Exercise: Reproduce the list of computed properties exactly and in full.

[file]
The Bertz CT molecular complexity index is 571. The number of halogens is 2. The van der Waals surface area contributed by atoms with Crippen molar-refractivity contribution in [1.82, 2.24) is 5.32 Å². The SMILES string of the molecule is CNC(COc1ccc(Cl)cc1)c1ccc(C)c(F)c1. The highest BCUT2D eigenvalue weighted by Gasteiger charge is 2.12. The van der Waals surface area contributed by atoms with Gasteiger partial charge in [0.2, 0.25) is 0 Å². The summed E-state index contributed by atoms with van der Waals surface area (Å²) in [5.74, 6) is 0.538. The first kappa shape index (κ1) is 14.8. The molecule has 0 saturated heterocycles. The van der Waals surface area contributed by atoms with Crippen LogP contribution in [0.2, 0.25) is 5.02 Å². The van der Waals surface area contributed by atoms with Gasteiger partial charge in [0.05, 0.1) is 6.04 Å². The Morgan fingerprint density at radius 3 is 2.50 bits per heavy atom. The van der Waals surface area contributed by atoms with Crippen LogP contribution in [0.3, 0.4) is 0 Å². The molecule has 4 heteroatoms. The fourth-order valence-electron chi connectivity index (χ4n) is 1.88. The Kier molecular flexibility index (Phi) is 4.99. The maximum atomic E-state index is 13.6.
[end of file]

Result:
The Bertz CT molecular complexity index is 571. The number of halogens is 2. The van der Waals surface area contributed by atoms with Crippen molar-refractivity contribution in [1.82, 2.24) is 5.32 Å². The SMILES string of the molecule is CNC(COc1ccc(Cl)cc1)c1ccc(C)c(F)c1. The highest BCUT2D eigenvalue weighted by Gasteiger charge is 2.12. The van der Waals surface area contributed by atoms with Gasteiger partial charge in [0.2, 0.25) is 0 Å². The summed E-state index contributed by atoms with van der Waals surface area (Å²) in [5.74, 6) is 0.538. The first kappa shape index (κ1) is 14.8. The molecule has 0 saturated heterocycles. The van der Waals surface area contributed by atoms with Crippen LogP contribution in [0.2, 0.25) is 5.02 Å². The van der Waals surface area contributed by atoms with Gasteiger partial charge in [0.05, 0.1) is 6.04 Å². The Morgan fingerprint density at radius 3 is 2.50 bits per heavy atom. The van der Waals surface area contributed by atoms with Crippen LogP contribution in [0.3, 0.4) is 0 Å². The molecule has 4 heteroatoms. The fourth-order valence-electron chi connectivity index (χ4n) is 1.88. The Kier molecular flexibility index (Phi) is 4.99. The maximum atomic E-state index is 13.6.